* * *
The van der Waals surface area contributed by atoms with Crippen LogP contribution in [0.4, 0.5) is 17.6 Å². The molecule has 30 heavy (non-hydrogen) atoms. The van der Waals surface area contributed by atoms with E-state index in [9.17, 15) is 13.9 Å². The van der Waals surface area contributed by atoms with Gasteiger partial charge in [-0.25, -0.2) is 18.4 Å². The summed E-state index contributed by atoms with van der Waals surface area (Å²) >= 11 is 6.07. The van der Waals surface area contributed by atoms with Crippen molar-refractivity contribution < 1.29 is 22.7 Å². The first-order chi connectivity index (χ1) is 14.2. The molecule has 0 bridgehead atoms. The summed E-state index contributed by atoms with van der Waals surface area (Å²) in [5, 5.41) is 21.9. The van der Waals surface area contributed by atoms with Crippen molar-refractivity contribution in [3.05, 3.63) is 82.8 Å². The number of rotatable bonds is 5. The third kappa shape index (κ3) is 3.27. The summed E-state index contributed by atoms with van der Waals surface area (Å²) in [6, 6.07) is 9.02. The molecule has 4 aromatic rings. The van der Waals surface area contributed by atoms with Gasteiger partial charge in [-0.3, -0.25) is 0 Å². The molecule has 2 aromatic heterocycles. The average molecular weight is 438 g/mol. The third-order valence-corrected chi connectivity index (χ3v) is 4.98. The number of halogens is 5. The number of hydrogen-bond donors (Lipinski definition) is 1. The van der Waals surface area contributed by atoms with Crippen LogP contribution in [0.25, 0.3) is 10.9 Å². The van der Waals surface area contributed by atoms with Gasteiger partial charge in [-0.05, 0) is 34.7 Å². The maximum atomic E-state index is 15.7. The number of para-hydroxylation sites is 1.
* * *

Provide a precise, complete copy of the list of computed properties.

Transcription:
The van der Waals surface area contributed by atoms with Crippen LogP contribution in [0.4, 0.5) is 17.6 Å². The molecule has 30 heavy (non-hydrogen) atoms. The van der Waals surface area contributed by atoms with E-state index in [9.17, 15) is 13.9 Å². The van der Waals surface area contributed by atoms with Gasteiger partial charge in [-0.25, -0.2) is 18.4 Å². The summed E-state index contributed by atoms with van der Waals surface area (Å²) >= 11 is 6.07. The van der Waals surface area contributed by atoms with Crippen molar-refractivity contribution < 1.29 is 22.7 Å². The first-order chi connectivity index (χ1) is 14.2. The molecule has 0 bridgehead atoms. The summed E-state index contributed by atoms with van der Waals surface area (Å²) in [5, 5.41) is 21.9. The van der Waals surface area contributed by atoms with Crippen molar-refractivity contribution in [3.05, 3.63) is 82.8 Å². The number of rotatable bonds is 5. The third kappa shape index (κ3) is 3.27. The summed E-state index contributed by atoms with van der Waals surface area (Å²) in [6, 6.07) is 9.02. The molecule has 4 aromatic rings. The van der Waals surface area contributed by atoms with Gasteiger partial charge in [-0.3, -0.25) is 0 Å². The molecule has 2 aromatic heterocycles. The average molecular weight is 438 g/mol. The third-order valence-corrected chi connectivity index (χ3v) is 4.98. The number of halogens is 5. The number of hydrogen-bond donors (Lipinski definition) is 1. The van der Waals surface area contributed by atoms with Crippen LogP contribution in [0.25, 0.3) is 10.9 Å². The van der Waals surface area contributed by atoms with Gasteiger partial charge in [-0.05, 0) is 34.7 Å². The maximum atomic E-state index is 15.7. The number of para-hydroxylation sites is 1.